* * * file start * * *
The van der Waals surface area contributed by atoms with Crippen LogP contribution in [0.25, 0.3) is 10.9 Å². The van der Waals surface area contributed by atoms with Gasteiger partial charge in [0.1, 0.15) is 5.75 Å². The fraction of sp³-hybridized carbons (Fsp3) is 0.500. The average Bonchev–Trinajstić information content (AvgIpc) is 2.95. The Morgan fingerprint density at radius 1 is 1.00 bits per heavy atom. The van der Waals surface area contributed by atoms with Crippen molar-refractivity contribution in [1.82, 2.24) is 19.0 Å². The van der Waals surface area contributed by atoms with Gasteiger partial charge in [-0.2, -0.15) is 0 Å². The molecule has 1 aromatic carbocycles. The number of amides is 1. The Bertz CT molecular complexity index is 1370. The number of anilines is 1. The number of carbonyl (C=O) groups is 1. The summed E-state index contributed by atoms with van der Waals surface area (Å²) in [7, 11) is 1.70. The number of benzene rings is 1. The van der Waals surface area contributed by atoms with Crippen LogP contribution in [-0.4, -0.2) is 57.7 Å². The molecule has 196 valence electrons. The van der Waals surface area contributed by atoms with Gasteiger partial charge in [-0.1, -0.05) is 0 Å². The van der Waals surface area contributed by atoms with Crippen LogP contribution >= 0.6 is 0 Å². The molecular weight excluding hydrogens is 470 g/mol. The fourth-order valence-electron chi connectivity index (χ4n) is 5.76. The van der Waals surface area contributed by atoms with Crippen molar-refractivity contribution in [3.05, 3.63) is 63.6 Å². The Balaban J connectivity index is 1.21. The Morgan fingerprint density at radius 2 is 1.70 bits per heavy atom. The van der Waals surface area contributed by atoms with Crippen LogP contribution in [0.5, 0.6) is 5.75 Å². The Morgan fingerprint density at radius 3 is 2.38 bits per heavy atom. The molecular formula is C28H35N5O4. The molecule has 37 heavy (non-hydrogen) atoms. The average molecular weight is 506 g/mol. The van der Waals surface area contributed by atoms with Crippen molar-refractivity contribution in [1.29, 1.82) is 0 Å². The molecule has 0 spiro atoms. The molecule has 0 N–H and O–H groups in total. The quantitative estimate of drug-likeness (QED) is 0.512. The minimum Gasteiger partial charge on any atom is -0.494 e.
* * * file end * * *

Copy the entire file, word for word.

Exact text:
The van der Waals surface area contributed by atoms with Crippen LogP contribution in [0.25, 0.3) is 10.9 Å². The van der Waals surface area contributed by atoms with Gasteiger partial charge in [0.1, 0.15) is 5.75 Å². The fraction of sp³-hybridized carbons (Fsp3) is 0.500. The average Bonchev–Trinajstić information content (AvgIpc) is 2.95. The Morgan fingerprint density at radius 1 is 1.00 bits per heavy atom. The van der Waals surface area contributed by atoms with Crippen molar-refractivity contribution in [1.82, 2.24) is 19.0 Å². The van der Waals surface area contributed by atoms with Gasteiger partial charge in [-0.2, -0.15) is 0 Å². The molecule has 1 aromatic carbocycles. The number of amides is 1. The Bertz CT molecular complexity index is 1370. The number of anilines is 1. The number of carbonyl (C=O) groups is 1. The summed E-state index contributed by atoms with van der Waals surface area (Å²) in [7, 11) is 1.70. The number of benzene rings is 1. The van der Waals surface area contributed by atoms with Crippen LogP contribution in [-0.4, -0.2) is 57.7 Å². The molecule has 196 valence electrons. The van der Waals surface area contributed by atoms with Gasteiger partial charge in [-0.1, -0.05) is 0 Å². The van der Waals surface area contributed by atoms with Crippen LogP contribution >= 0.6 is 0 Å². The molecular weight excluding hydrogens is 470 g/mol. The fourth-order valence-electron chi connectivity index (χ4n) is 5.76. The van der Waals surface area contributed by atoms with Crippen molar-refractivity contribution in [3.05, 3.63) is 63.6 Å². The Balaban J connectivity index is 1.21. The Morgan fingerprint density at radius 2 is 1.70 bits per heavy atom. The van der Waals surface area contributed by atoms with Crippen LogP contribution in [0.5, 0.6) is 5.75 Å². The Morgan fingerprint density at radius 3 is 2.38 bits per heavy atom. The molecular formula is C28H35N5O4. The molecule has 37 heavy (non-hydrogen) atoms. The average molecular weight is 506 g/mol. The van der Waals surface area contributed by atoms with Crippen molar-refractivity contribution in [1.29, 1.82) is 0 Å². The molecule has 0 spiro atoms. The molecule has 0 N–H and O–H groups in total. The quantitative estimate of drug-likeness (QED) is 0.512. The minimum Gasteiger partial charge on any atom is -0.494 e.